Raising children in Chiang Mai

Being a kid AND being raised in Thailand as a foreigner is a challenge.  Apparently the turnover of international schools is about 30% every year.  For alot of kids the most worrying thing about moving is ” will I make friends”. Another difficulty is finding hobbies. A girl I know just moved to Chiang Mai and she is really struggling. At 13 life can be very difficult but add a move, to a different country it becomes almost too much to cope with. Friends have been left behind, houses, family and hobbies. There are alot of things to do in Chiang Mai if you have the money. Music lessons, horse-riding and art lessons costs as much if not more as in Europe. Not all families have alot of cash ( what? farang aren’t rich??) so it hits the children quite hard.
What am I saying? Listen to your kids and try to give them alot of things they like doing so that living in Thailand doesn’t become something they hate but a wonderful enriching experience. 

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3 Responses to Raising children in Chiang Mai

  1. him says:

    I don’t think this has anything at all to do with being in a foreign country.

    A kid wouldn’t want to move towns in their home country for exactly this reason. Kid’s don’t have the notion of “keeping in touch” – I remember people moving to the next school along, a mere couple of miles away, never to be heard of again.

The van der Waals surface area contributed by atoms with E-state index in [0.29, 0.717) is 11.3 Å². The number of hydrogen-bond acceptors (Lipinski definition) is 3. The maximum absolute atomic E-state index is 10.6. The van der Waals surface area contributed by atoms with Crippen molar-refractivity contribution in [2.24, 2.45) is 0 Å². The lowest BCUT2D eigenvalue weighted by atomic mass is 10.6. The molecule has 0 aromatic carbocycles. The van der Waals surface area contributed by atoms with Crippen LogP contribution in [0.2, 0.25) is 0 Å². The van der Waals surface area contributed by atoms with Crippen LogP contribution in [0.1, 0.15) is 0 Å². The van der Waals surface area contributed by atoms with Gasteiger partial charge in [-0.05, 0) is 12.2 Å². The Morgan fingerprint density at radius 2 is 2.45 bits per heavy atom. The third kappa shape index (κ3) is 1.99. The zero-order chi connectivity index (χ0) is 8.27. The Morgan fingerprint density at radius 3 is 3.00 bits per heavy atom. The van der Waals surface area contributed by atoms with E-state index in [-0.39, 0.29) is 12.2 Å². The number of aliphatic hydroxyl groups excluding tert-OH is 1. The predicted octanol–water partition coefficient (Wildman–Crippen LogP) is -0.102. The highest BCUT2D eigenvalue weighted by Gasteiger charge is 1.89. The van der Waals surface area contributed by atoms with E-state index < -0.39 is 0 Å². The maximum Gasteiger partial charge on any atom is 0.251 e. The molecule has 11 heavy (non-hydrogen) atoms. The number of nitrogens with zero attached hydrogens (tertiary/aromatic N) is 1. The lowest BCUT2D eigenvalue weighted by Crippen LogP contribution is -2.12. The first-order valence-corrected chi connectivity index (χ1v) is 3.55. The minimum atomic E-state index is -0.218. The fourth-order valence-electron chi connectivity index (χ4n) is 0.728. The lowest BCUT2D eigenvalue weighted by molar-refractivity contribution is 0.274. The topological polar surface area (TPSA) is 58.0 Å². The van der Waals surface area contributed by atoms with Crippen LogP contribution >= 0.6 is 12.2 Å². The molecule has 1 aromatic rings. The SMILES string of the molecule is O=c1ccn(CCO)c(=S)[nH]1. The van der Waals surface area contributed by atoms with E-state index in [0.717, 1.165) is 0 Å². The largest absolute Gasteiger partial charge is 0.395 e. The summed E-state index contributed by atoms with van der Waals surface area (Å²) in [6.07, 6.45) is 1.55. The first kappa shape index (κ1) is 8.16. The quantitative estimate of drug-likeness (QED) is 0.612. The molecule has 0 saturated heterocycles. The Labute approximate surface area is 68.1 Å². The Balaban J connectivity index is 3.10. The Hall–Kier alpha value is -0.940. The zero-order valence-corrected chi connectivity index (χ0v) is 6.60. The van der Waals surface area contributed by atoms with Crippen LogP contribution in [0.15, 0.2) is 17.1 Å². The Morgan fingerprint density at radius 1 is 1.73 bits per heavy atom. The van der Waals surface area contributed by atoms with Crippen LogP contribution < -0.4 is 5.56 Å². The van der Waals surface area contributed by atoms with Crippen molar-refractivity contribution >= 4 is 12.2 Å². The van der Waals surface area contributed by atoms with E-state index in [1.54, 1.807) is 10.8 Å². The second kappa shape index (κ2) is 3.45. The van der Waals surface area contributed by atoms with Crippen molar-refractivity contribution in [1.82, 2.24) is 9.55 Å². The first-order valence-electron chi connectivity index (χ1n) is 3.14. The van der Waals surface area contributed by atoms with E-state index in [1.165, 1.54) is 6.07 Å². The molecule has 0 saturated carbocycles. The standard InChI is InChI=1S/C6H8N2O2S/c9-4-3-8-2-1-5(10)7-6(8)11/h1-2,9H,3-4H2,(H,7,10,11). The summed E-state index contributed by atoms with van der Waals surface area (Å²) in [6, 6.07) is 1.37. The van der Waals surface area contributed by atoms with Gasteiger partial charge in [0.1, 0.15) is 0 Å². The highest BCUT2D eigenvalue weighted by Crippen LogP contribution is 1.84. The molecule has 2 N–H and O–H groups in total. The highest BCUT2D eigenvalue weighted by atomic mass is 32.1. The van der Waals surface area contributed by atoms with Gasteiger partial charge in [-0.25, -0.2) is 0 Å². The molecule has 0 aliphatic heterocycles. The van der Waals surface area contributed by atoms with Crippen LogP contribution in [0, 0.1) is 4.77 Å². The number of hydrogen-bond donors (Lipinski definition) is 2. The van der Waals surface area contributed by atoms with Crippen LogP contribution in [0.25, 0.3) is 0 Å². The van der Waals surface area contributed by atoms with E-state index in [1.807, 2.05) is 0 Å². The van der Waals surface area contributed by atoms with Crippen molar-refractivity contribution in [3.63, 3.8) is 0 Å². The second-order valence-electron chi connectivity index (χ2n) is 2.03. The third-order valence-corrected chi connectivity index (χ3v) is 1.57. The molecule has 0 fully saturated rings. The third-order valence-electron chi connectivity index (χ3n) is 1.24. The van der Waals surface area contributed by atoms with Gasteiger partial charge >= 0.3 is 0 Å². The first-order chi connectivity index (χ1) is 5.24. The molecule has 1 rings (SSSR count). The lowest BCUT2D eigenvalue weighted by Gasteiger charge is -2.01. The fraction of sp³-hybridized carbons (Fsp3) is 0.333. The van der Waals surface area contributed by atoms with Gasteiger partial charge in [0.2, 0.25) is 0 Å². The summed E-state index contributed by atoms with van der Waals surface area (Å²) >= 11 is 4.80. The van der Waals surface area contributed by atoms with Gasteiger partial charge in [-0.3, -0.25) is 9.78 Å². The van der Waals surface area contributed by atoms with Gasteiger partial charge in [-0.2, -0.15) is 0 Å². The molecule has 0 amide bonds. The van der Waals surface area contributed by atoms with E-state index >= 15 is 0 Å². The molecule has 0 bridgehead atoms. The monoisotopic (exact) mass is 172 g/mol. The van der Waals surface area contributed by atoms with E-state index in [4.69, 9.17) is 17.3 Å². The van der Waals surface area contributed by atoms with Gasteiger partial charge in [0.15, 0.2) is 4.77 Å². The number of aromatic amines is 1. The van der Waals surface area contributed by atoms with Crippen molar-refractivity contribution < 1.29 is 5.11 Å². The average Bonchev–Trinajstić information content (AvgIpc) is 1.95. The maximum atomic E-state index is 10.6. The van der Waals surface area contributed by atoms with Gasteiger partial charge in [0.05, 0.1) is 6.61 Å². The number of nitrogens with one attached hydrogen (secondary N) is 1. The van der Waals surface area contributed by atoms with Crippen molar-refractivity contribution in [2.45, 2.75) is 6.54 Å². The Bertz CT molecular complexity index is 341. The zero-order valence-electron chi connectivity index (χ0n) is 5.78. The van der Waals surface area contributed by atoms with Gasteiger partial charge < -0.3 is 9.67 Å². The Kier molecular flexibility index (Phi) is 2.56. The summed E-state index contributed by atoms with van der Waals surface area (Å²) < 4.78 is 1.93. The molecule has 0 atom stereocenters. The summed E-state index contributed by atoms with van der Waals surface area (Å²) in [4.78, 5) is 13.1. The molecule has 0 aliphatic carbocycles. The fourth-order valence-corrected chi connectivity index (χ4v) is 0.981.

2. Yes, I think most kids are adverse to change. And worse, I think that they feel that they are powerless and that everything they do is at the whim, albeit necessary, of somebody else. Even with hobbies it must be hard for them to leave family and friends and familiar things behind. As you say I suppose all you can do is be patient and try to understand their frustration while at the same time trying to introduce them to a new, hopefully, exciting world. It’s certainly easier to move around cultures when you are young. And I always feel envious of kids, now adults, who have grown up in different cultures. They seem (to my provincial mind 😉 to be so much more sophisticated, confident and comfortable in the wider world. Probably only my perception of them and not one that they themselves would recognise. We are always looking at the greener grass …

  3. lyle says:

    oh, boy, this post is so true and it makes me quake to think about our next move…we’ve been here for four and a half years; it’s all my kids know. we expect to move again (probably to europe — spain, we hope) in about three years. it will be incredibly difficult. “him” is right that it’s not hard because of moving between different countries, that it’s the moving, period. but still — adjusting to entirely new cultures certainly makes it even harder!

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